Heh, Trevor, I didn’t suggest that, now did I? And, even though no one seems to be listening, I keep saying that I (and apparently most folks here) don’t care where a tune originated, just that we try to focus on tunes as they’re played within the contemporary Irish session tradition (which itself is a relative newcomer to the trad music scene, and perhaps didn’t originate in Eire either). To my ear and experience, Y Dynwr doesn’t really fit the bill. At the very least, it belongs in the comments as a variant on Fisher’s Hornpipe.

I suppose I jumped on it because I’ve asked you to post tunes that you actually play at the sessions you go to, and I’ve seen one or two (and learned them, thank you!), but not many. I just think those tunes—which you’ve had some time to digest and personalize—would likely be more interesting to most of us here.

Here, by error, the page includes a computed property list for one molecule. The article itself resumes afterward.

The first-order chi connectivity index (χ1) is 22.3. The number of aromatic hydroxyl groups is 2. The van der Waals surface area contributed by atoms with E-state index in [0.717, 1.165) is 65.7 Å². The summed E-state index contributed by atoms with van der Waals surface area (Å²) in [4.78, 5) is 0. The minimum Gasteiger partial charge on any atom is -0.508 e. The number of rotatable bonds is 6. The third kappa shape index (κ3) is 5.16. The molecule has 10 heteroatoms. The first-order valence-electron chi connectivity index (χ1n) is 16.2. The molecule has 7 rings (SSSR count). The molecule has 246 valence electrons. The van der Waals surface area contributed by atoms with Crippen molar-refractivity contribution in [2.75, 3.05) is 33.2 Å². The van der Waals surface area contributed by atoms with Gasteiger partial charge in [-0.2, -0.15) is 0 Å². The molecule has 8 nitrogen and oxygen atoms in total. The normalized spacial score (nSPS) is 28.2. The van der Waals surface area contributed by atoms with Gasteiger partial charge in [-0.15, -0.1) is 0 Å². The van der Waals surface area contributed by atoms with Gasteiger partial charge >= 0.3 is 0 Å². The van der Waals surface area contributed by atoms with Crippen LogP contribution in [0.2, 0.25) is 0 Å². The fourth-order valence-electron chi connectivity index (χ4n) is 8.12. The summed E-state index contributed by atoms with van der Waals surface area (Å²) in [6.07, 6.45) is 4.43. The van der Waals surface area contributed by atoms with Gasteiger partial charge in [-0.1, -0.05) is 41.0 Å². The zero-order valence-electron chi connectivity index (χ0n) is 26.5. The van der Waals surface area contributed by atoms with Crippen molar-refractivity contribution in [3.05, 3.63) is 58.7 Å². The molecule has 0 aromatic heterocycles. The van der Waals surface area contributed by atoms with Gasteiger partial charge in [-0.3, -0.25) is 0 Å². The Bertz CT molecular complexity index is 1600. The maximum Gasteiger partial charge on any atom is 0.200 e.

Given the discussions of late, and knowing that you’re a well-meaning, good hearted fellow, I’d just like to reiterate my request. Post a tune that makes your local session sail—something you and your session mates play that makes people at the bar turn around and take notice. All I’m suggesting is do that a few times, and the old guard around here will soften up and will gladly tolerate the occasional Welsh harp piece.

Posted .

The sheetmusic now corresponds to the corrected ABC.

Engelska Langdans nr. 1

Whilst exploring a Swedish tune website I came across this tune.
It is likely that the tune came from Ola Olsson of Blekinge but probably NOT composed by that person as it is clearly Fisher’s.

Posted by .

hetty not happy

I am a little bit miffed as both my transcription and title have changed. Was that automatic? or did someone have a hand in doing it. My transcription direct from Swedish writing was in 2/4 with semiquavers as the measure.
My version is NOT known in Sweden as "Y Dynwr" but the base melodies are virtually the same. My aim in presenting this was to show both the similarity and the differences so I feel somewhat insulted.
I did not want to start a completely new offering and could have tagged this onto ‘Fisher’s Hornpipe’ but ‘Y Dynwr’ is the closest to it.

Posted by .